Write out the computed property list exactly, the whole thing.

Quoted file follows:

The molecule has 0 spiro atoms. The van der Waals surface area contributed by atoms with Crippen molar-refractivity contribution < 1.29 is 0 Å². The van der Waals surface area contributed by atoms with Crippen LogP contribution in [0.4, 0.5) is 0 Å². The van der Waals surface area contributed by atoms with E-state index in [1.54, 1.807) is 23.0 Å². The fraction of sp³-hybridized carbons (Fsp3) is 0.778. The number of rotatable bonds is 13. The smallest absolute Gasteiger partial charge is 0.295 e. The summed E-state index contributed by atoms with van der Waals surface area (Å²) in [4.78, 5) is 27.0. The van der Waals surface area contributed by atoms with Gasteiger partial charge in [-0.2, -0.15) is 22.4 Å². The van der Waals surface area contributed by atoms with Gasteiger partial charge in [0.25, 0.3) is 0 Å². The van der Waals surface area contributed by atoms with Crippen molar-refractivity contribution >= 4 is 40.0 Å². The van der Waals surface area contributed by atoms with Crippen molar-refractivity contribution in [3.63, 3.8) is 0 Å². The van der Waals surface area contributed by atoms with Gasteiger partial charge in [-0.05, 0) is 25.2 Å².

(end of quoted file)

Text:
The molecule has 0 spiro atoms. The van der Waals surface area contributed by atoms with Crippen molar-refractivity contribution < 1.29 is 0 Å². The van der Waals surface area contributed by atoms with Crippen LogP contribution in [0.4, 0.5) is 0 Å². The van der Waals surface area contributed by atoms with E-state index in [1.54, 1.807) is 23.0 Å². The fraction of sp³-hybridized carbons (Fsp3) is 0.778. The number of rotatable bonds is 13. The smallest absolute Gasteiger partial charge is 0.295 e. The summed E-state index contributed by atoms with van der Waals surface area (Å²) in [4.78, 5) is 27.0. The van der Waals surface area contributed by atoms with Gasteiger partial charge in [-0.2, -0.15) is 22.4 Å². The van der Waals surface area contributed by atoms with Gasteiger partial charge in [0.25, 0.3) is 0 Å². The van der Waals surface area contributed by atoms with Crippen molar-refractivity contribution >= 4 is 40.0 Å². The van der Waals surface area contributed by atoms with Crippen molar-refractivity contribution in [3.63, 3.8) is 0 Å². The van der Waals surface area contributed by atoms with Gasteiger partial charge in [-0.05, 0) is 25.2 Å².